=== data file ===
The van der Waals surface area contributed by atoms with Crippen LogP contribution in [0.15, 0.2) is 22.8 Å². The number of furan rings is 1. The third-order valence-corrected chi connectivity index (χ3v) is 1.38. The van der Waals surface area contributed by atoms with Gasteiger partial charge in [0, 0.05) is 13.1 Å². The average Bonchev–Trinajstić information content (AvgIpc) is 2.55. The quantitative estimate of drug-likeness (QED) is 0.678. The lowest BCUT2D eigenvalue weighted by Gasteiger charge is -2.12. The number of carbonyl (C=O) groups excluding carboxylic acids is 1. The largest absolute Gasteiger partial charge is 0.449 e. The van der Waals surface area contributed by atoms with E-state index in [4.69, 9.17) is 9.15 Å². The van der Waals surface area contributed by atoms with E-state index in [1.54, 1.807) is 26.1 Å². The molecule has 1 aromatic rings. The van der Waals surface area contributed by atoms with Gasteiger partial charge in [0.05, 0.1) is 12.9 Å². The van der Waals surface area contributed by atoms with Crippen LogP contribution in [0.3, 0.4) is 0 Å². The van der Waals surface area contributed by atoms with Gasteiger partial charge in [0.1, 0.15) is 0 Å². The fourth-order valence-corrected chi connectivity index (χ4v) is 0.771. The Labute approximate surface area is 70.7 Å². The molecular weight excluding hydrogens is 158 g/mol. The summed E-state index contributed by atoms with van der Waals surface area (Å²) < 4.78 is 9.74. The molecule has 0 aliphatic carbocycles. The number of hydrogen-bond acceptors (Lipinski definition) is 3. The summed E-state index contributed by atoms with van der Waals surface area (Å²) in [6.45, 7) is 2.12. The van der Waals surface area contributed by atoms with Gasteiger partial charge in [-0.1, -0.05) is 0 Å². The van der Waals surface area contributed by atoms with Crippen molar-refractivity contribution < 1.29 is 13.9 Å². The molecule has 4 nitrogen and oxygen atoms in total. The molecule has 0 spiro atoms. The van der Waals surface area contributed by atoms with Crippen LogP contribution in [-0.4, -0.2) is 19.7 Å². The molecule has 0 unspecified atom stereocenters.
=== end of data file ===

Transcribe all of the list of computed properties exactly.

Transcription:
The van der Waals surface area contributed by atoms with Crippen LogP contribution in [0.15, 0.2) is 22.8 Å². The number of furan rings is 1. The third-order valence-corrected chi connectivity index (χ3v) is 1.38. The van der Waals surface area contributed by atoms with Gasteiger partial charge in [0, 0.05) is 13.1 Å². The average Bonchev–Trinajstić information content (AvgIpc) is 2.55. The quantitative estimate of drug-likeness (QED) is 0.678. The lowest BCUT2D eigenvalue weighted by Gasteiger charge is -2.12. The number of carbonyl (C=O) groups excluding carboxylic acids is 1. The largest absolute Gasteiger partial charge is 0.449 e. The van der Waals surface area contributed by atoms with E-state index in [4.69, 9.17) is 9.15 Å². The van der Waals surface area contributed by atoms with E-state index in [1.54, 1.807) is 26.1 Å². The molecule has 1 aromatic rings. The van der Waals surface area contributed by atoms with Gasteiger partial charge in [0.05, 0.1) is 12.9 Å². The van der Waals surface area contributed by atoms with Crippen LogP contribution in [0.3, 0.4) is 0 Å². The van der Waals surface area contributed by atoms with Gasteiger partial charge in [0.1, 0.15) is 0 Å². The fourth-order valence-corrected chi connectivity index (χ4v) is 0.771. The Labute approximate surface area is 70.7 Å². The molecular weight excluding hydrogens is 158 g/mol. The summed E-state index contributed by atoms with van der Waals surface area (Å²) < 4.78 is 9.74. The molecule has 0 aliphatic carbocycles. The number of hydrogen-bond acceptors (Lipinski definition) is 3. The summed E-state index contributed by atoms with van der Waals surface area (Å²) in [6.45, 7) is 2.12. The van der Waals surface area contributed by atoms with Gasteiger partial charge in [-0.1, -0.05) is 0 Å². The van der Waals surface area contributed by atoms with Crippen molar-refractivity contribution < 1.29 is 13.9 Å². The molecule has 4 nitrogen and oxygen atoms in total. The molecule has 0 spiro atoms. The van der Waals surface area contributed by atoms with Crippen LogP contribution in [-0.4, -0.2) is 19.7 Å². The molecule has 0 unspecified atom stereocenters.